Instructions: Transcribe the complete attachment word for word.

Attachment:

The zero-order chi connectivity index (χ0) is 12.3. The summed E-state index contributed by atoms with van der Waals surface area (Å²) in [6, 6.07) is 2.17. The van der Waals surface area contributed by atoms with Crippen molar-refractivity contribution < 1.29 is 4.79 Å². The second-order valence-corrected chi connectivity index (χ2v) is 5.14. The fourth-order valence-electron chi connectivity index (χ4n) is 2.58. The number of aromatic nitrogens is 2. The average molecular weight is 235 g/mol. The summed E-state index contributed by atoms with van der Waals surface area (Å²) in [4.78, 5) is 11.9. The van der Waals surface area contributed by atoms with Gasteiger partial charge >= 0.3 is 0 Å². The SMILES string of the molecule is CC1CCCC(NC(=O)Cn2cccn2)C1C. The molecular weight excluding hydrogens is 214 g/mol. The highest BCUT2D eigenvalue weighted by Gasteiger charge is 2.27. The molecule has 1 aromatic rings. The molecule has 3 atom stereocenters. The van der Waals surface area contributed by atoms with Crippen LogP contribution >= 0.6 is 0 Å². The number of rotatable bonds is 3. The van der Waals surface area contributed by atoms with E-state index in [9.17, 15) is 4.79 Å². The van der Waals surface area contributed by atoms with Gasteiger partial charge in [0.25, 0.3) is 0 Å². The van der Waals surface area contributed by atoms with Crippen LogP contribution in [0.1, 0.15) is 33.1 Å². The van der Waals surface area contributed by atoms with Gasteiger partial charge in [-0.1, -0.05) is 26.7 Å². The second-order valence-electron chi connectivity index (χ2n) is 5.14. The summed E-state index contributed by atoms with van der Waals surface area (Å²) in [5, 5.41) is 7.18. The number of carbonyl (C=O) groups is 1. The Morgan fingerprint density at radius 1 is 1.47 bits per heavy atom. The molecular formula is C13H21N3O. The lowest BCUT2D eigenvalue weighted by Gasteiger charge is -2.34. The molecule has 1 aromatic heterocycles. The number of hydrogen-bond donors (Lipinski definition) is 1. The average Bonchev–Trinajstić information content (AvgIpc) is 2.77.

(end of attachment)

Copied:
The zero-order chi connectivity index (χ0) is 12.3. The summed E-state index contributed by atoms with van der Waals surface area (Å²) in [6, 6.07) is 2.17. The van der Waals surface area contributed by atoms with Crippen molar-refractivity contribution < 1.29 is 4.79 Å². The second-order valence-corrected chi connectivity index (χ2v) is 5.14. The fourth-order valence-electron chi connectivity index (χ4n) is 2.58. The number of aromatic nitrogens is 2. The average molecular weight is 235 g/mol. The summed E-state index contributed by atoms with van der Waals surface area (Å²) in [4.78, 5) is 11.9. The van der Waals surface area contributed by atoms with Gasteiger partial charge >= 0.3 is 0 Å². The SMILES string of the molecule is CC1CCCC(NC(=O)Cn2cccn2)C1C. The molecular weight excluding hydrogens is 214 g/mol. The highest BCUT2D eigenvalue weighted by Gasteiger charge is 2.27. The molecule has 1 aromatic rings. The molecule has 3 atom stereocenters. The van der Waals surface area contributed by atoms with Crippen LogP contribution >= 0.6 is 0 Å². The number of rotatable bonds is 3. The van der Waals surface area contributed by atoms with E-state index in [9.17, 15) is 4.79 Å². The van der Waals surface area contributed by atoms with Gasteiger partial charge in [0.25, 0.3) is 0 Å². The van der Waals surface area contributed by atoms with Crippen LogP contribution in [0.1, 0.15) is 33.1 Å². The van der Waals surface area contributed by atoms with Gasteiger partial charge in [-0.1, -0.05) is 26.7 Å². The second-order valence-electron chi connectivity index (χ2n) is 5.14. The summed E-state index contributed by atoms with van der Waals surface area (Å²) in [5, 5.41) is 7.18. The number of carbonyl (C=O) groups is 1. The Morgan fingerprint density at radius 1 is 1.47 bits per heavy atom. The molecular formula is C13H21N3O. The lowest BCUT2D eigenvalue weighted by Gasteiger charge is -2.34. The molecule has 1 aromatic heterocycles. The number of hydrogen-bond donors (Lipinski definition) is 1. The average Bonchev–Trinajstić information content (AvgIpc) is 2.77.